The A5 cabin is like all Audi cabins: well-built, stylish, tech-heavy. Nothing suggests cheapness, not even in the base 40 TFSI Sportback. Whatever corners Audi cut to achieve a $42,795 starting price, they aren’t apparent from the driver’s seat.

With technology one of Audi’s major selling points, the standard 10.1-inch touchscreen remains the centerpiece of the interior. It calls attention to itself as it rises from its hiding place in the dash; once in place the crisply rendered graphics make it a cinch to read at a glance. Audi has transitioned away from rotary controllers for its infotainment to a touchscreen design, so everything is now a swipe or tap away.

The A5 coupe and convertible seat four, while the Sportback seats five. We would still seat just four in the latter, however, due to its sloping roofline and limited leg room. Two occupants is the preferred number for the two-doors, as anyone contorting and scrunching their way into the compromised back seat won’t want to be back there long.

Cargo area is limited on the coupes and convertibles, but the Sportback has nearly 22 cubic feet of space behind the rear seat. That’s significantly more than both the A4 and A6 sedan.

Driving Impressions

For the most part, the Audi A5 line drives as good as it looks. That said, we’d still pass over the 40 TFSI option. Though its appealing base price brings the sharp-looking sedan within budget of more shoppers, its meager 201 hp is a bit of a letdown. It doesn’t have the verve expected of something wearing an Audi badge, despite the relative low weight of the Sportback. Even at 3,700 pounds, a 201-hp Sportback gets out of breath when hustled.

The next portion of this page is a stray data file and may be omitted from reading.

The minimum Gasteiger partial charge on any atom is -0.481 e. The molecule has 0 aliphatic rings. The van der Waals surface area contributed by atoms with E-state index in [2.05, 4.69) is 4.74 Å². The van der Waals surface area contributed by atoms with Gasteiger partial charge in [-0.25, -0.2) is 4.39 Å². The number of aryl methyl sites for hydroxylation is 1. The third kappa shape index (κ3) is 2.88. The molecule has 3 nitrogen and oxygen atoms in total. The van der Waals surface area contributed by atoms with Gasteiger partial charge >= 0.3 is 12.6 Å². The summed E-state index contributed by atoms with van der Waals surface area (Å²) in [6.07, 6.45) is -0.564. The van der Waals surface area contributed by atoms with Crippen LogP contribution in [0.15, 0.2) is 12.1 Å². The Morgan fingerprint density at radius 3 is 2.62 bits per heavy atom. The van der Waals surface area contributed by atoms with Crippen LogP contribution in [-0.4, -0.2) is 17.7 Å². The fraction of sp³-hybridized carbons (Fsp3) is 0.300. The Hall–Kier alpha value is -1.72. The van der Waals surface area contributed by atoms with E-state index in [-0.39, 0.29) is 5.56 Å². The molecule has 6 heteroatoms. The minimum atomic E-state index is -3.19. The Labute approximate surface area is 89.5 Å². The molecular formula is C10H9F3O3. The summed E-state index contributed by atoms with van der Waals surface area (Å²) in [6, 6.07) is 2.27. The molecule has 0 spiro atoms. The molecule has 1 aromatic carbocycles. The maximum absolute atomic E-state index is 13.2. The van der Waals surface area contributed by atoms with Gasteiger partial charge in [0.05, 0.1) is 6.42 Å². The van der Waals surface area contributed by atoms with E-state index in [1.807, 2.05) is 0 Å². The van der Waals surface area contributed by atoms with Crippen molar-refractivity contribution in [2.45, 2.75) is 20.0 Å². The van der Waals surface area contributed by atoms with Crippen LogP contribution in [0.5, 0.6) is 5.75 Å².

Buyers will be much happier with the 45 TFSI models. Like the 40 TFSI, it’s also a 2.0-liter turbo-4, but power is up 60 horses over the 40 TFSI. That additional power is immediately apparent upon any stab of the throttle, and can be felt whether jumping ahead at a green light or hustling up an onramp. The meatier powerband, though still fairly modest by today’s standards, provides that sense of smug confidence evoked by any properly powerful luxury car.

Both turbo-4s pair up to a 7-speed dual clutch automatic. It works well whether it is loafing around town or dancing up and over some mountain pass. Shifts are crisp, smooth, and well-timed. Paddle shifters are standard, but are awkwardly placed. Best to leave it to its own devices.

All-wheel drive is standard, and though it does offer superior all-weather traction the real benefit is enhanced grip during performance driving. There’s no slippage of the rear end on sharp corners or wheelspin on aggressive launches. The low-profile, performance-oriented tires that come on most A5s and S5s enhance these qualities at the sake of wet-weather confidence.

On most roads, the A5 feels composed and stable, but comes off as a bit soft with the standard suspension tune. Those wanting sportier handling would be advised to buy the sport suspension, which brings 19-inch wheels and firmer tuning. The result is a sharper response and a small sacrifice of comfort. Despite being a bit stiffer than the base setup, it isn’t harsh.

S5 models ratchet up the sporting quotient by a notch or two. Their 349-hp twin-turbo V-6 rockets them to 60 mph in about 4.5 seconds. They get summer performance tires, a sport-tuned suspension, and an 8-speed dual-clutch automatic. An electronic limited-slip differential and adaptive dampers are optional and further dial in the performance.

Final Word

Those who pine for the days of attractive, comfortable luxury coupes (or convertibles or sedans) can still get their fix with a 2021 Audi A5. Stylish and well-built, the A5 could be an ideal daily driver for someone who is allergic to crossovers and wants something more distinctive than the average sedan. We’ll take ours as a coupe in Premium Plus trim.


—by Anthony Sophinos, with driving impressions from The Car Connection